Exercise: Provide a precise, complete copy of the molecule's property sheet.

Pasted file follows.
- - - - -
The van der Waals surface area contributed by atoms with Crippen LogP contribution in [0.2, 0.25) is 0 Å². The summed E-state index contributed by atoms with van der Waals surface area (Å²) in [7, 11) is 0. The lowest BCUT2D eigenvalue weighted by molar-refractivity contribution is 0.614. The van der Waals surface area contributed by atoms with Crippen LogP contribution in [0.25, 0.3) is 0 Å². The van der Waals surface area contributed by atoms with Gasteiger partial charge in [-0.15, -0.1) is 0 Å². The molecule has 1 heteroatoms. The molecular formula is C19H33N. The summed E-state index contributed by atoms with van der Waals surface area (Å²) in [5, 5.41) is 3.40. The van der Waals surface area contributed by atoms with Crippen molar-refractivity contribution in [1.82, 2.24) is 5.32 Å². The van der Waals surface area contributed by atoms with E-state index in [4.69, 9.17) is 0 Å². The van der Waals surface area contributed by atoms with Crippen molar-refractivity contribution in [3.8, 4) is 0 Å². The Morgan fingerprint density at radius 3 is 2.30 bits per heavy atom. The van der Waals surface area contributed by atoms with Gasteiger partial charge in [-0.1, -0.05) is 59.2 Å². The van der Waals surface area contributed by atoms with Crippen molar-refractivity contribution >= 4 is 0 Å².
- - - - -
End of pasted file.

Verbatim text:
The van der Waals surface area contributed by atoms with Crippen LogP contribution in [0.2, 0.25) is 0 Å². The summed E-state index contributed by atoms with van der Waals surface area (Å²) in [7, 11) is 0. The lowest BCUT2D eigenvalue weighted by molar-refractivity contribution is 0.614. The van der Waals surface area contributed by atoms with Crippen LogP contribution in [0.25, 0.3) is 0 Å². The van der Waals surface area contributed by atoms with Gasteiger partial charge in [-0.15, -0.1) is 0 Å². The molecule has 1 heteroatoms. The molecular formula is C19H33N. The summed E-state index contributed by atoms with van der Waals surface area (Å²) in [5, 5.41) is 3.40. The van der Waals surface area contributed by atoms with Crippen molar-refractivity contribution in [1.82, 2.24) is 5.32 Å². The van der Waals surface area contributed by atoms with E-state index in [4.69, 9.17) is 0 Å². The van der Waals surface area contributed by atoms with Crippen molar-refractivity contribution in [3.8, 4) is 0 Å². The Morgan fingerprint density at radius 3 is 2.30 bits per heavy atom. The van der Waals surface area contributed by atoms with Gasteiger partial charge in [-0.1, -0.05) is 59.2 Å². The van der Waals surface area contributed by atoms with Crippen molar-refractivity contribution >= 4 is 0 Å².